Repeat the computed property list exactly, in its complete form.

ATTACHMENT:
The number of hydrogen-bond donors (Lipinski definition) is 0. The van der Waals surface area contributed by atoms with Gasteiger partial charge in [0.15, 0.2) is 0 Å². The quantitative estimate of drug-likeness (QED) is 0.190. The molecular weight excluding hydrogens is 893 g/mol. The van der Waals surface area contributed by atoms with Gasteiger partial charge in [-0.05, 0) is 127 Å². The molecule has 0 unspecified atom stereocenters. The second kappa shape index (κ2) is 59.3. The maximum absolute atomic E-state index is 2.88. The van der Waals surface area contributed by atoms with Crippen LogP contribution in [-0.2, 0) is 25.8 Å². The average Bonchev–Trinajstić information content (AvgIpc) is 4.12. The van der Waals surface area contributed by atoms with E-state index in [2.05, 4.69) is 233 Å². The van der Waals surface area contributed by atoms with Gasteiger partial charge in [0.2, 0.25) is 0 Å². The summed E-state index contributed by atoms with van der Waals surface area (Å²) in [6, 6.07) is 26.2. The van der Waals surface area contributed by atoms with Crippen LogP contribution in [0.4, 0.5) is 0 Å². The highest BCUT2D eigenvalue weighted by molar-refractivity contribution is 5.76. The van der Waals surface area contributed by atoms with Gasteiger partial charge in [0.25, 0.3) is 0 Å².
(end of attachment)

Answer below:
The number of hydrogen-bond donors (Lipinski definition) is 0. The van der Waals surface area contributed by atoms with Gasteiger partial charge in [0.15, 0.2) is 0 Å². The quantitative estimate of drug-likeness (QED) is 0.190. The molecular weight excluding hydrogens is 893 g/mol. The van der Waals surface area contributed by atoms with Gasteiger partial charge in [-0.05, 0) is 127 Å². The molecule has 0 unspecified atom stereocenters. The second kappa shape index (κ2) is 59.3. The maximum absolute atomic E-state index is 2.88. The van der Waals surface area contributed by atoms with Crippen LogP contribution in [-0.2, 0) is 25.8 Å². The average Bonchev–Trinajstić information content (AvgIpc) is 4.12. The van der Waals surface area contributed by atoms with E-state index in [2.05, 4.69) is 233 Å². The van der Waals surface area contributed by atoms with Gasteiger partial charge in [0.2, 0.25) is 0 Å². The summed E-state index contributed by atoms with van der Waals surface area (Å²) in [6, 6.07) is 26.2. The van der Waals surface area contributed by atoms with Crippen LogP contribution in [0.4, 0.5) is 0 Å². The highest BCUT2D eigenvalue weighted by molar-refractivity contribution is 5.76. The van der Waals surface area contributed by atoms with Gasteiger partial charge in [0.25, 0.3) is 0 Å².